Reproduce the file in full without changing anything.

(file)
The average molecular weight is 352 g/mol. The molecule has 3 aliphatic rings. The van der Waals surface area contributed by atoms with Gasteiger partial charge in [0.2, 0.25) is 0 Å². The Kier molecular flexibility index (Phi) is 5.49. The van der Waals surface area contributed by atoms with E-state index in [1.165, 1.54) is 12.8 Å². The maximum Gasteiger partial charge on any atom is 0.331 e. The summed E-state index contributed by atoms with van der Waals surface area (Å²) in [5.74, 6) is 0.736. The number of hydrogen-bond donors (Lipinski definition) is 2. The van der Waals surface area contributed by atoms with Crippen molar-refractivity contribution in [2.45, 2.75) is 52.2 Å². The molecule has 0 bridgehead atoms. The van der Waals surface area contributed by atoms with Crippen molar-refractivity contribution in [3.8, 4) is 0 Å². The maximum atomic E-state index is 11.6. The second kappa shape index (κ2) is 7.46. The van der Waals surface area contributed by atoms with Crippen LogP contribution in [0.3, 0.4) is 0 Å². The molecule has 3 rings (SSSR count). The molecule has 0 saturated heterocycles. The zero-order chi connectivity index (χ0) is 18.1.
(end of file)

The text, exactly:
The average molecular weight is 352 g/mol. The molecule has 3 aliphatic rings. The van der Waals surface area contributed by atoms with Gasteiger partial charge in [0.2, 0.25) is 0 Å². The Kier molecular flexibility index (Phi) is 5.49. The van der Waals surface area contributed by atoms with E-state index in [1.165, 1.54) is 12.8 Å². The maximum Gasteiger partial charge on any atom is 0.331 e. The summed E-state index contributed by atoms with van der Waals surface area (Å²) in [5.74, 6) is 0.736. The number of hydrogen-bond donors (Lipinski definition) is 2. The van der Waals surface area contributed by atoms with Crippen molar-refractivity contribution in [2.45, 2.75) is 52.2 Å². The molecule has 0 bridgehead atoms. The van der Waals surface area contributed by atoms with Crippen molar-refractivity contribution in [3.8, 4) is 0 Å². The maximum atomic E-state index is 11.6. The second kappa shape index (κ2) is 7.46. The van der Waals surface area contributed by atoms with Crippen LogP contribution in [0.3, 0.4) is 0 Å². The molecule has 3 rings (SSSR count). The molecule has 0 saturated heterocycles. The zero-order chi connectivity index (χ0) is 18.1.